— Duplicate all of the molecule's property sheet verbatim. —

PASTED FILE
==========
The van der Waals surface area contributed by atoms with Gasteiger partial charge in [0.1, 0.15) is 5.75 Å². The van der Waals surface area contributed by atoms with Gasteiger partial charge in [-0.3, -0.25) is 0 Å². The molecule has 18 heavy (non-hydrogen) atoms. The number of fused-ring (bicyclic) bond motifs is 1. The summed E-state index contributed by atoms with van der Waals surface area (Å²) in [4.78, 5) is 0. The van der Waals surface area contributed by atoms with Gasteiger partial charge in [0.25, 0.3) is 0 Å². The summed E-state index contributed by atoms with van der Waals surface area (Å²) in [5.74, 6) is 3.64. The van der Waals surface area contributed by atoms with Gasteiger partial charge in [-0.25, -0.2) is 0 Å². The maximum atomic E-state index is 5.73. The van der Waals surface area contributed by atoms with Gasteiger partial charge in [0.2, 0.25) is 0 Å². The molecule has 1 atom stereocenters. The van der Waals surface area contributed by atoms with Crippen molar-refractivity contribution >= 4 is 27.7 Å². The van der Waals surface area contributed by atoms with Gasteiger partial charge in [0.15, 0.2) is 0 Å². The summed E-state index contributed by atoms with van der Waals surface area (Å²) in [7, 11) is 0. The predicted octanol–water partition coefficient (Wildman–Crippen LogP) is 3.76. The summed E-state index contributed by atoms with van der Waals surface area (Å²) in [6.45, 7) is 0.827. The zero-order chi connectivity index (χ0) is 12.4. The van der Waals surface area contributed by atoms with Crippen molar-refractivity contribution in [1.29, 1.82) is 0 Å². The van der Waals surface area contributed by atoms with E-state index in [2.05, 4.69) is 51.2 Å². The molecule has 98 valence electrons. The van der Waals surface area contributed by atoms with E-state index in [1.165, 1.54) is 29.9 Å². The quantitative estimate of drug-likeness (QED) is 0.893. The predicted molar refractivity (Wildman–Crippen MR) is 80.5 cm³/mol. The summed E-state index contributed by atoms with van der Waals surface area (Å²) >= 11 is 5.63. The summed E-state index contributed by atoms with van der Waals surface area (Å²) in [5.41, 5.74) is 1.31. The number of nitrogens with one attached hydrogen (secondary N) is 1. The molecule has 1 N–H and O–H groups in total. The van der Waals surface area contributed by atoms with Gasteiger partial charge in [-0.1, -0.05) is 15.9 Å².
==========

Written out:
The van der Waals surface area contributed by atoms with Gasteiger partial charge in [0.1, 0.15) is 5.75 Å². The van der Waals surface area contributed by atoms with Gasteiger partial charge in [-0.3, -0.25) is 0 Å². The molecule has 18 heavy (non-hydrogen) atoms. The number of fused-ring (bicyclic) bond motifs is 1. The summed E-state index contributed by atoms with van der Waals surface area (Å²) in [4.78, 5) is 0. The van der Waals surface area contributed by atoms with Gasteiger partial charge in [0.25, 0.3) is 0 Å². The summed E-state index contributed by atoms with van der Waals surface area (Å²) in [5.74, 6) is 3.64. The van der Waals surface area contributed by atoms with Gasteiger partial charge in [-0.25, -0.2) is 0 Å². The maximum atomic E-state index is 5.73. The van der Waals surface area contributed by atoms with Gasteiger partial charge in [0.2, 0.25) is 0 Å². The molecule has 1 atom stereocenters. The van der Waals surface area contributed by atoms with Crippen molar-refractivity contribution >= 4 is 27.7 Å². The van der Waals surface area contributed by atoms with Gasteiger partial charge in [0.15, 0.2) is 0 Å². The summed E-state index contributed by atoms with van der Waals surface area (Å²) in [7, 11) is 0. The predicted octanol–water partition coefficient (Wildman–Crippen LogP) is 3.76. The summed E-state index contributed by atoms with van der Waals surface area (Å²) in [6.45, 7) is 0.827. The zero-order chi connectivity index (χ0) is 12.4. The van der Waals surface area contributed by atoms with Crippen molar-refractivity contribution in [1.29, 1.82) is 0 Å². The van der Waals surface area contributed by atoms with E-state index in [2.05, 4.69) is 51.2 Å². The molecule has 98 valence electrons. The van der Waals surface area contributed by atoms with E-state index in [1.165, 1.54) is 29.9 Å². The quantitative estimate of drug-likeness (QED) is 0.893. The predicted molar refractivity (Wildman–Crippen MR) is 80.5 cm³/mol. The summed E-state index contributed by atoms with van der Waals surface area (Å²) >= 11 is 5.63. The summed E-state index contributed by atoms with van der Waals surface area (Å²) in [5.41, 5.74) is 1.31. The number of nitrogens with one attached hydrogen (secondary N) is 1. The molecule has 1 N–H and O–H groups in total. The van der Waals surface area contributed by atoms with Gasteiger partial charge in [-0.1, -0.05) is 15.9 Å².